About 7 years ago, I walked into Gleason’s gym on a very hot August day. The 3 rings were filled with boxers. 2 rings had 4 or 5 people in each one of them going through different protocols. There were 2 young men in a full-blown sparring session. I didn’t know either one of them. I walked over towards the red corner and started to recalibrate my white balance. A gentleman came over, drank some water, looked at me, and said, “If I have one loss, my career will be over and I’ll be back to being an electrician”. He was sweating profusely, he had beautiful intense eyes, and under his 2-day beard, a great smile. Little did I know then that James Moore was going to be the focal point for my film In This Corner. Why, you may ask? Because I didn’t go to Gleason’s to shoot a feature documentary, but rather a 15-minute teaching vignette on JoAnne Kalish’s action photography DVD. I’m pretty sure anyone who knows me has heard me say that the first rule of photojournalism/documentary films is never become friends with the protagonists. That is not your job. Your job is to record what they do in the most honest and sincere way with no prejudice and no rooting for a winner. I will share a quote with you from Cliff Edom. (Cliff Edom is the father of modern photojournalism and was, and in some ways, still is, the backbone of the University of Missouri School of Journalism photo workshop).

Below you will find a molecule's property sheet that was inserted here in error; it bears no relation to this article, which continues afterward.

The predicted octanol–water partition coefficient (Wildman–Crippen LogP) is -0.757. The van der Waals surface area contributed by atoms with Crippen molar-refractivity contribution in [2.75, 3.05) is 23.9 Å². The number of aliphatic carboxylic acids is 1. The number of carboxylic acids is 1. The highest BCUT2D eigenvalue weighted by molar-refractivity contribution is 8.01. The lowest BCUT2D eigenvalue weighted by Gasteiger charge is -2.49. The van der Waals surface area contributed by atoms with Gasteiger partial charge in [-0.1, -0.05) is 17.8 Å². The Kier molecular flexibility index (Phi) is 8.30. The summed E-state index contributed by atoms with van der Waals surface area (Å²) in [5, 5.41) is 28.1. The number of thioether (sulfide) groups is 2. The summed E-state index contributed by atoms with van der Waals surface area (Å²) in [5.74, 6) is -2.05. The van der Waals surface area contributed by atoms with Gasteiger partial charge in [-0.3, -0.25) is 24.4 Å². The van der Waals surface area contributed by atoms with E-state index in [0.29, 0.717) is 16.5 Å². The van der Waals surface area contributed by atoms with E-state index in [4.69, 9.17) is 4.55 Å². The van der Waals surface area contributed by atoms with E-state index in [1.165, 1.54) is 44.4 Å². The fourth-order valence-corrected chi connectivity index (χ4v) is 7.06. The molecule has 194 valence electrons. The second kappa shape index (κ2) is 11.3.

Sunday June 26 2011, I will remember vividly. That’s the day that I shut down the Lady Liberty ferry for approximately 55 minutes and later that day I attended James and Leanne Moore son’s christening. And he was christened with a beautiful name. Dylan Michael Moore. You just have to love the name Dylan Michael. At this point, I would be remiss if I didn’t tell you that I have all the respect in the world for event photographers. It’s not something that I know how to do properly or particularly like doing. So please enjoy some of the snapshots of the christening party.
I think I bent one of the rules.